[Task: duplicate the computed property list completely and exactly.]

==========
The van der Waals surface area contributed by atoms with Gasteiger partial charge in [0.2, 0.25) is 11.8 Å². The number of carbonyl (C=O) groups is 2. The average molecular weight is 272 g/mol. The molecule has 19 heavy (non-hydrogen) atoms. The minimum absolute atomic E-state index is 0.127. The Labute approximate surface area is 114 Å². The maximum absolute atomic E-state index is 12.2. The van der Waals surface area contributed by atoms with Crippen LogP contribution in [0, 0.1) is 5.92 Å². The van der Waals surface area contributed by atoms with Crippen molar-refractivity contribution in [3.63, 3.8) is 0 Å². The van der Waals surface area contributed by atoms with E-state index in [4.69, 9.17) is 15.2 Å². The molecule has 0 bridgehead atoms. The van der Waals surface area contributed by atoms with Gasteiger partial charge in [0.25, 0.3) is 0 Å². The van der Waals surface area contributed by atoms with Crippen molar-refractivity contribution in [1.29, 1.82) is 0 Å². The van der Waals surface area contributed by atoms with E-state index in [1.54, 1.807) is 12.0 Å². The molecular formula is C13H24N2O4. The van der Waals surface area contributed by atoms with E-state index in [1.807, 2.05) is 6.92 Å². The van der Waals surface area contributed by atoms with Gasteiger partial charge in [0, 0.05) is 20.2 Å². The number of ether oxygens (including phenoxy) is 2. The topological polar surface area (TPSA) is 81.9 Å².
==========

The van der Waals surface area contributed by atoms with Gasteiger partial charge in [0.2, 0.25) is 11.8 Å². The number of carbonyl (C=O) groups is 2. The average molecular weight is 272 g/mol. The molecule has 19 heavy (non-hydrogen) atoms. The minimum absolute atomic E-state index is 0.127. The Labute approximate surface area is 114 Å². The maximum absolute atomic E-state index is 12.2. The van der Waals surface area contributed by atoms with Crippen LogP contribution in [0, 0.1) is 5.92 Å². The van der Waals surface area contributed by atoms with Crippen molar-refractivity contribution in [3.63, 3.8) is 0 Å². The van der Waals surface area contributed by atoms with E-state index in [4.69, 9.17) is 15.2 Å². The molecule has 0 bridgehead atoms. The van der Waals surface area contributed by atoms with Gasteiger partial charge in [0.25, 0.3) is 0 Å². The van der Waals surface area contributed by atoms with Crippen molar-refractivity contribution in [1.29, 1.82) is 0 Å². The van der Waals surface area contributed by atoms with E-state index in [1.54, 1.807) is 12.0 Å². The molecular formula is C13H24N2O4. The van der Waals surface area contributed by atoms with E-state index in [1.807, 2.05) is 6.92 Å². The van der Waals surface area contributed by atoms with Gasteiger partial charge in [0, 0.05) is 20.2 Å². The number of ether oxygens (including phenoxy) is 2. The topological polar surface area (TPSA) is 81.9 Å².